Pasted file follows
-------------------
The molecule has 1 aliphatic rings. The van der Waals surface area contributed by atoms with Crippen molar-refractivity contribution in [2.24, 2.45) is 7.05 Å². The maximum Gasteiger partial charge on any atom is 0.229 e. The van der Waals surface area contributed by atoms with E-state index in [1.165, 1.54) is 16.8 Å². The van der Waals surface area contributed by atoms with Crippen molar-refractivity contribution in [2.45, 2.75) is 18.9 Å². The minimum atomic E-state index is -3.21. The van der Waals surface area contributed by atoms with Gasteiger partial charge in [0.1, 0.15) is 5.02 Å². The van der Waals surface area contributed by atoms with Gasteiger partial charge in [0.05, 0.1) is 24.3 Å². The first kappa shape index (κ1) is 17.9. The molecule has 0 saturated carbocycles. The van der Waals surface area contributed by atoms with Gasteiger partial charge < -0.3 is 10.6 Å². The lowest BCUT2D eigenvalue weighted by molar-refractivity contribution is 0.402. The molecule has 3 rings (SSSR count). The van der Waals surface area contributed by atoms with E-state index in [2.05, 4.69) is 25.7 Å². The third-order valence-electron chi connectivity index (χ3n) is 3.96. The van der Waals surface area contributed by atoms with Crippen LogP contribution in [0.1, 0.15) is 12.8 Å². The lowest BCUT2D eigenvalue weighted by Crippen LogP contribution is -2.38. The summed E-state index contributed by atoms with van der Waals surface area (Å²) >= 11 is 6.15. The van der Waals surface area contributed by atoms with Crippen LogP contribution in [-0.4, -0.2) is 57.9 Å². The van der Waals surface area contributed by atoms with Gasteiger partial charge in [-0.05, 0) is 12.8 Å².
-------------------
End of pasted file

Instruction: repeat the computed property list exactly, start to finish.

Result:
The molecule has 1 aliphatic rings. The van der Waals surface area contributed by atoms with Crippen molar-refractivity contribution in [2.24, 2.45) is 7.05 Å². The maximum Gasteiger partial charge on any atom is 0.229 e. The van der Waals surface area contributed by atoms with E-state index in [1.165, 1.54) is 16.8 Å². The van der Waals surface area contributed by atoms with Crippen molar-refractivity contribution in [2.45, 2.75) is 18.9 Å². The minimum atomic E-state index is -3.21. The van der Waals surface area contributed by atoms with Gasteiger partial charge in [0.1, 0.15) is 5.02 Å². The van der Waals surface area contributed by atoms with Gasteiger partial charge in [0.05, 0.1) is 24.3 Å². The first kappa shape index (κ1) is 17.9. The molecule has 0 saturated carbocycles. The van der Waals surface area contributed by atoms with Gasteiger partial charge < -0.3 is 10.6 Å². The lowest BCUT2D eigenvalue weighted by molar-refractivity contribution is 0.402. The molecule has 3 rings (SSSR count). The van der Waals surface area contributed by atoms with E-state index in [2.05, 4.69) is 25.7 Å². The third-order valence-electron chi connectivity index (χ3n) is 3.96. The van der Waals surface area contributed by atoms with Crippen LogP contribution in [0.1, 0.15) is 12.8 Å². The lowest BCUT2D eigenvalue weighted by Crippen LogP contribution is -2.38. The summed E-state index contributed by atoms with van der Waals surface area (Å²) >= 11 is 6.15. The van der Waals surface area contributed by atoms with Crippen LogP contribution in [-0.4, -0.2) is 57.9 Å². The van der Waals surface area contributed by atoms with Gasteiger partial charge in [-0.05, 0) is 12.8 Å².